Capital Wrapup

COSMETIC CONTROVERSY

-- Food & Drug Administration officials are furrowing their brows over a new cosmetic craze--skin creams containing alpha-hydroxy acids. The creams, which promise to peel away the wrinkles of age, fall into that gray area between lightly regulated cosmetics and heavily reviewed drugs. The FDA plans to set up a consumer hot line to help determine if the creams produce rashes or other ailments in users and if the outfits involved make unproven medical claims. New regs could follow.

BANKING ON REFORM

-- With interstate banking approved, banks are gearing up for their next congressional battle: reform of the Glass-Steagall Act, which bars them from many securities activities. The American Bankers Assn. has set up a trade group to focus on banks' securities business. The ABA wants Glass-Steagall, which has been kept alive by the securities and insurance industries, repealed. The issue is on the agenda of new House Banking Committee Chairman Jim Leach (R-Iowa).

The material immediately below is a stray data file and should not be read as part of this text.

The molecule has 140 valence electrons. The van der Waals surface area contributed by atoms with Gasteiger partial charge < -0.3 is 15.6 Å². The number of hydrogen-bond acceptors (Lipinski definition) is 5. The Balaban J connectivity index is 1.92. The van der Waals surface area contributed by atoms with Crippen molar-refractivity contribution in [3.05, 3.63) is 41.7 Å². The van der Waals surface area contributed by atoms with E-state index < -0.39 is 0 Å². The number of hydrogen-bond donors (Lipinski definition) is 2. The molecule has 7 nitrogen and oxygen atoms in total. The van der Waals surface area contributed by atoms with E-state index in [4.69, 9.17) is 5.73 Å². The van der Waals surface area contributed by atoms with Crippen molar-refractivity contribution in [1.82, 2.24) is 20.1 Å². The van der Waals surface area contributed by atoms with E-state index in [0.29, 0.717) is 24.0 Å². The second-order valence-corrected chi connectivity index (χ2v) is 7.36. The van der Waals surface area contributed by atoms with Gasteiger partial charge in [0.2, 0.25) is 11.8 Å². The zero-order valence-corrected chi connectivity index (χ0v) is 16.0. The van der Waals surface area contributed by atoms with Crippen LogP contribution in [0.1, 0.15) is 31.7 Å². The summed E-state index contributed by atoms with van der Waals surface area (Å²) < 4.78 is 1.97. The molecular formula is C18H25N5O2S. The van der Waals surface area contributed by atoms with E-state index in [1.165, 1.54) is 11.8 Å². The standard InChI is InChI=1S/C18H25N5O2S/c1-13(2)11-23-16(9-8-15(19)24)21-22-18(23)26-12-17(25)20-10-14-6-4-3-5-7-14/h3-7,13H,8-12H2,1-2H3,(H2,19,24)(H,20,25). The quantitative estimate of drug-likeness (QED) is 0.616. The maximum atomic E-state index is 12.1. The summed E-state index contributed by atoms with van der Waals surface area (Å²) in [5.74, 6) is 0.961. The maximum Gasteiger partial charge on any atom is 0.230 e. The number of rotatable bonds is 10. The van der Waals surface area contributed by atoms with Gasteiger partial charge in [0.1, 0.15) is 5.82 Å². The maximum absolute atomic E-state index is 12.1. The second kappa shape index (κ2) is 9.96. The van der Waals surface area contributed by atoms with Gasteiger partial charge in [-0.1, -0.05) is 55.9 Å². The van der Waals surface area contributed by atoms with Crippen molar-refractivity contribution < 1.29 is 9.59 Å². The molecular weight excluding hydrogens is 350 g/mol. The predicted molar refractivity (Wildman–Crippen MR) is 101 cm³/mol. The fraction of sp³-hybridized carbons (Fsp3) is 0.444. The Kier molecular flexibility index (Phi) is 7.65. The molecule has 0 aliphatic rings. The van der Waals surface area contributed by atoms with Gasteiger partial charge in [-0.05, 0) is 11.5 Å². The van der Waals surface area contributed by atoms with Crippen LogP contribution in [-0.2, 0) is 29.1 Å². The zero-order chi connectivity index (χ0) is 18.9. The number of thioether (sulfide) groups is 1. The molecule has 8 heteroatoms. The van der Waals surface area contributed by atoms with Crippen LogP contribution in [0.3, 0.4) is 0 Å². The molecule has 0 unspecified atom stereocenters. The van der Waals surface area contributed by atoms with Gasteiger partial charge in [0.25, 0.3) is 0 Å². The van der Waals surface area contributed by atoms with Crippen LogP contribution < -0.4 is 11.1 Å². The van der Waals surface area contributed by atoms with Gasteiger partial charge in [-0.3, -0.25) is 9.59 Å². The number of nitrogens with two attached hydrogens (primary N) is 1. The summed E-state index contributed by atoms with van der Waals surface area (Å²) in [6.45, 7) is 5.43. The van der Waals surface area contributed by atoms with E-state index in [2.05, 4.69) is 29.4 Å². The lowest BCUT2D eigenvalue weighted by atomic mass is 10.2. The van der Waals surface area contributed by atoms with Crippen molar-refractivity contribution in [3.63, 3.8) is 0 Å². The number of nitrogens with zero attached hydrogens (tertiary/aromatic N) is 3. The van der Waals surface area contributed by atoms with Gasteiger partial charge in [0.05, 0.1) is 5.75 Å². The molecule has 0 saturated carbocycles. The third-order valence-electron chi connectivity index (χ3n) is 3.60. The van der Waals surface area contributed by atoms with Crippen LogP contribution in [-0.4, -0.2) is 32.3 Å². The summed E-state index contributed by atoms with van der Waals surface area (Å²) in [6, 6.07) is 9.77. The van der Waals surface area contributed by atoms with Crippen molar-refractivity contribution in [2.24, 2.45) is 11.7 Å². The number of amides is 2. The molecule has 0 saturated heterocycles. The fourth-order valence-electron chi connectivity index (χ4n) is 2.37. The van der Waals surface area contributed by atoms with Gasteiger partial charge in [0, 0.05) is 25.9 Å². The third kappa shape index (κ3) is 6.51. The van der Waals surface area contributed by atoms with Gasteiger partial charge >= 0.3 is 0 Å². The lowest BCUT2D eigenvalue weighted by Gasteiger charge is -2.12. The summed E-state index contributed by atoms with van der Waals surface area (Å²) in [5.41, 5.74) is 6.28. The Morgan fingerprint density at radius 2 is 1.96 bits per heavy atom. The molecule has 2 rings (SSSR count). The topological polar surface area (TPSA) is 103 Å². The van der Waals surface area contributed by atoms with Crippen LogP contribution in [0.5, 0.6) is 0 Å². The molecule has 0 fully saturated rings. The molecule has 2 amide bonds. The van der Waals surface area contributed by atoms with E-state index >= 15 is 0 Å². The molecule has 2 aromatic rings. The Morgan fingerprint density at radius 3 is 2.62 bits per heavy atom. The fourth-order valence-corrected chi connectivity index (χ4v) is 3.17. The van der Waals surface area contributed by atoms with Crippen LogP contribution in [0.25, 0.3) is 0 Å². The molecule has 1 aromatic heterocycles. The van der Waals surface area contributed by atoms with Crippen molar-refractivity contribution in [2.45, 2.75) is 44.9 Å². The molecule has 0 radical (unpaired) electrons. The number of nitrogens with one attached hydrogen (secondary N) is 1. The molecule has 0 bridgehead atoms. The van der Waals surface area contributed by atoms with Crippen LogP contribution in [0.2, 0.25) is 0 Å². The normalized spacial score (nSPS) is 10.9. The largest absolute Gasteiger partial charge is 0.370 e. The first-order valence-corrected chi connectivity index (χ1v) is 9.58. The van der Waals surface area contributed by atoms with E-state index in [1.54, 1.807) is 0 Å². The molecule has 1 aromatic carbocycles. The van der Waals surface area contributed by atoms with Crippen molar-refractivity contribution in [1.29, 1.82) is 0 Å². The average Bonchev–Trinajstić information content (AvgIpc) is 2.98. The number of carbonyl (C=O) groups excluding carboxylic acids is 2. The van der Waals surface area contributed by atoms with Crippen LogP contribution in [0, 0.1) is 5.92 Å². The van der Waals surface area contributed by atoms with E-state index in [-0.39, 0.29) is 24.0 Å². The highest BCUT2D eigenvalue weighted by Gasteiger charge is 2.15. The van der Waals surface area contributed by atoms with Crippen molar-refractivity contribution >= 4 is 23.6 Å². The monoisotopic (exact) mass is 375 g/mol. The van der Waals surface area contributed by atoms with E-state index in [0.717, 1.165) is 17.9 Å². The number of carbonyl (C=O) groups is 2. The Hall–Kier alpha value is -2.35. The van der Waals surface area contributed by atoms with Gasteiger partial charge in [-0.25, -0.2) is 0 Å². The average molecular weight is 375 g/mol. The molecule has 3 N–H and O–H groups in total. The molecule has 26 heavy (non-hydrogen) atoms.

TRADE TURNCOAT

-- Say it ain't so, Max. Lobbyists were stunned when Senate trade subcommittee Chairman Max S. Baucus (D-Mont.)--a vocal backer of GATT--switched at the last minute and voted against the new world trade pact. Baucus cited his duty to represent Montanans, but pols saw another motive: Baucus is vulnerable to a GOP challenge in 1996. Since the vote wasn't close, Clintonites cut him slack. Says one top official: "We understood--but it looked so crassly political."